They hadn’t changed, and neither had their store. But I was my current, adult self. I thanked them for taking care of me when I was a kid, and I apologized for not appreciating it properly at the time. They said not to worry about it. And then they had questions.

Esther wanted to know if I’d married “a nice Jewish girl.” I said that I had, and that she was a fine person but that it had ended. Joe wanted to know if I’d bought a Toyota, and seemed thrilled when I said that I had.

In the dream, I didn’t remember that two nights earlier in real life, I’d had another dream — strangely realistic, quite torrid, and involving the aforesaid “nice Jewish girl.” Maybe she was dreaming about me, too.

At any rate, it was good to see Esther and Joe again, and finally to thank them for their kindness. Even if it was only in a dream.

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Utopia’s Biggest Problem

Blogger Marcus Ampe has written a thoughtful essay about utopianism. But he’s realistic about the impossibility of creating a perfect society. He wants, instead, to think about ways we can make society better. That’s a practical goal for which we should always strive.

But striving for improvement is not the same as striving for perfection. A simple example shows the essential problem.

Can you draw a circle? Of course you can.

But can you draw a perfect circle? A perfect circle is a geometric object in a plane. All of the points on the line forming the circle are exactly the same distance from the center of the circle.

And that means you can’t draw a perfect circle. You need to have the idea of a perfect circle even to draw an imperfect one. However, any circle you draw will have minor flaws in it. You can’t draw a perfect circle: you can only draw a better circle.

If you set your mind on drawing a perfect circle and nothing less, then you’ll waste hours drawing one imperfect circle after another. If your friends try to dissuade you, you’ll get angry at them. You might start to think that the reason for your repeated failures is that your friends are sabotaging your efforts.

The same thing happens when people try to create a perfect society. No society ever has been or ever will be perfect. But utopians waste their time and cause great harm by rejecting possible goals and pursuing an impossible goal.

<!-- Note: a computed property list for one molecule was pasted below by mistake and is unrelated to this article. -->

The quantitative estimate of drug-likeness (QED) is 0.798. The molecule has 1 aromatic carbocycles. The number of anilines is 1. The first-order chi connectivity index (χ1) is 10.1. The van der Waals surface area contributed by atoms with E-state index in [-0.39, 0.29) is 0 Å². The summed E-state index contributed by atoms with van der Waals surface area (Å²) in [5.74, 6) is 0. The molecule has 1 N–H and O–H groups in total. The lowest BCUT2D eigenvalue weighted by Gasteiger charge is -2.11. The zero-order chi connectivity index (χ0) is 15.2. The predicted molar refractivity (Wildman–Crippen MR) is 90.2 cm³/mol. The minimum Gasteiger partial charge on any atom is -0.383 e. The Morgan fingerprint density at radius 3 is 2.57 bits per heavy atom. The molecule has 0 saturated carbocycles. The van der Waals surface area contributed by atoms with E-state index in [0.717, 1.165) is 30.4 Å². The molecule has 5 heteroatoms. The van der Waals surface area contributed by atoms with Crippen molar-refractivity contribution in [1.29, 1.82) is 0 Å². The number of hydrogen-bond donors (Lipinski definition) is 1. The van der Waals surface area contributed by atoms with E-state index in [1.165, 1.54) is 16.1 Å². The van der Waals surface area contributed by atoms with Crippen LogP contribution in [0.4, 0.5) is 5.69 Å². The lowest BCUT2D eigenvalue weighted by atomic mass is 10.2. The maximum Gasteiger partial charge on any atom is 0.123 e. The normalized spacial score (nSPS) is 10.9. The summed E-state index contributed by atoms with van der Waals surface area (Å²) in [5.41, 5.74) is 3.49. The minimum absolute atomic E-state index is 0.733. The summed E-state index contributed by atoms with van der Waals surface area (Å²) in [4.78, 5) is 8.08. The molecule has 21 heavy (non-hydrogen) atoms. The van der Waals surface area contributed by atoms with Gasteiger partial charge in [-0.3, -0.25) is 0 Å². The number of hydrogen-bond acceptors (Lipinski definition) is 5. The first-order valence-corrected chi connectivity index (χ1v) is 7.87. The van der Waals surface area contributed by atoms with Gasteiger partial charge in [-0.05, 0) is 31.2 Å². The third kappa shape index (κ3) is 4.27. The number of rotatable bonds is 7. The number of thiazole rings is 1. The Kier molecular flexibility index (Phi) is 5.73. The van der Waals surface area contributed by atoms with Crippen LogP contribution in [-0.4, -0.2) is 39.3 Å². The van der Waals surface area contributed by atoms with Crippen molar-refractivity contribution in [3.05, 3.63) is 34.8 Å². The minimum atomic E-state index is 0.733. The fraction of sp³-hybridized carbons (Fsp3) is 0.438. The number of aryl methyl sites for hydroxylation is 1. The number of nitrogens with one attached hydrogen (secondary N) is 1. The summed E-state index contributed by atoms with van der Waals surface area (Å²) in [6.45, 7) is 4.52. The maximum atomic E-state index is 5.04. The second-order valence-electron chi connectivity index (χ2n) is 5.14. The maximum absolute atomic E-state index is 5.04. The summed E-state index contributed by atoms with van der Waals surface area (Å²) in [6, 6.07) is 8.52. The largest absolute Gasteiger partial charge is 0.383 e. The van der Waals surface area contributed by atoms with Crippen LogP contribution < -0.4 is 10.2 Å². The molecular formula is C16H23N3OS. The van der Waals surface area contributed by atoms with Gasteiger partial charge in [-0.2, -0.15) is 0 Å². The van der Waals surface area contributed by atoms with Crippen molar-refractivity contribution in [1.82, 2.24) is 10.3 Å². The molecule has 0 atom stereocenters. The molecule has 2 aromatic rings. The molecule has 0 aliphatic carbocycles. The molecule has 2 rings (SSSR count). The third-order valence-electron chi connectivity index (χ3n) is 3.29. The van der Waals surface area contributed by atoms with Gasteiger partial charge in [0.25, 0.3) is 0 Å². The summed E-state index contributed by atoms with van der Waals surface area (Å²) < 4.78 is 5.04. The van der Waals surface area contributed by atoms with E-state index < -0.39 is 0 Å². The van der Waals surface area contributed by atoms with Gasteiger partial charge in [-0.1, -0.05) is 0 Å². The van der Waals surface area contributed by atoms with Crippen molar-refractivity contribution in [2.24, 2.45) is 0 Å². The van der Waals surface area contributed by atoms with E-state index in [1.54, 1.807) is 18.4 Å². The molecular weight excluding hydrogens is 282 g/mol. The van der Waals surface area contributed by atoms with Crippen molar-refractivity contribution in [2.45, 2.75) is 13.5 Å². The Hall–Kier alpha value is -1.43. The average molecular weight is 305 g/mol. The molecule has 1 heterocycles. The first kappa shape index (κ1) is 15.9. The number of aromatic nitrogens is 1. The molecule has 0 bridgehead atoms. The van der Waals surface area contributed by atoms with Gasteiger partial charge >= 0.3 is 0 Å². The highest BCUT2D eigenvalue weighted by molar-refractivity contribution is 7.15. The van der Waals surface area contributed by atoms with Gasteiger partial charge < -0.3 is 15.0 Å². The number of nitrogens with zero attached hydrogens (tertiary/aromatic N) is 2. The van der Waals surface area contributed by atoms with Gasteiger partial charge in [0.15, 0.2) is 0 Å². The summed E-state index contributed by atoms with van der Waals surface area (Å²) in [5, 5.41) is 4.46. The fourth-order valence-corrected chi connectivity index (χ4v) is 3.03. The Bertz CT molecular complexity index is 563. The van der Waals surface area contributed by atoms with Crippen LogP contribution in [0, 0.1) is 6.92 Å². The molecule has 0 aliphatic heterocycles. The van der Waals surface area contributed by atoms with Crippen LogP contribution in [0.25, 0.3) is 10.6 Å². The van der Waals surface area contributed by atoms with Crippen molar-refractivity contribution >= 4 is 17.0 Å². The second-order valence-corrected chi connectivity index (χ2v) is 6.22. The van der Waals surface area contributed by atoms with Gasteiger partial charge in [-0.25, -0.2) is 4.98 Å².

Because their goal can never be achieved, nothing will ever be enough. They think we should keep doing the same things, just do them harder. Spend more money. Take away more freedom. Police more speech.

The word “utopia” was coined by Sir Thomas More as the title of his novel Utopia. It comes from two Ancient Greek words that translate as “no place.” More knew very well that there was “no place” on earth you can find a perfect society. You can only try to make a better one.

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Self-Esteem Versus Self-Respect

“Self-esteem” means feeling good about ourselves.

And it’s nice to feel good about ourselves. It’s a cheap and easy pleasure.

But it’s better if we have reasons to feel good about ourselves.

That’s an important difference between self-esteem and self-respect.

American President Abraham Lincoln (1809-1865) knew the difference. In 1832, he ran for the Illinois State Legislature. His campaign supported infrastructure improvements, public education, and limiting interest rates.

His reason to run for office was a personal desire to improve society. Although he used the word “esteem,” it’s clear that he was talking about respect:

“Every man is said to have his peculiar ambition. I have no other so great as that of being truly esteemed of my fellow men, by rendering myself worthy of their esteem.”

He didn’t just want to feel good about himself. He wanted other people to respect him because he had done things worthy of their respect.

Unlike mere self-esteem, self-respect has to be earned. It requires hard work, courage, and commitment.

In passing, Lincoln’s argument about the purpose of education was notable:

“Education seemed to him the most important question a people could consider, for every man should have sufficient education to read the history of his own and other countries, ‘by which he may duly appreciate the value of our free institutions … to say nothing of the advantages and satisfaction to be derived from being able to read the scriptures and other works.’”

— Abraham Lincoln: A Biography by Benjamin P. Thomas

In 2020, we see all around us the results of mis-education. Many Americans know hardly anything that’s true about their own country’s history. Their schools taught them only vicious lies about it. As a result, they fail to “appreciate the value of our free institutions.”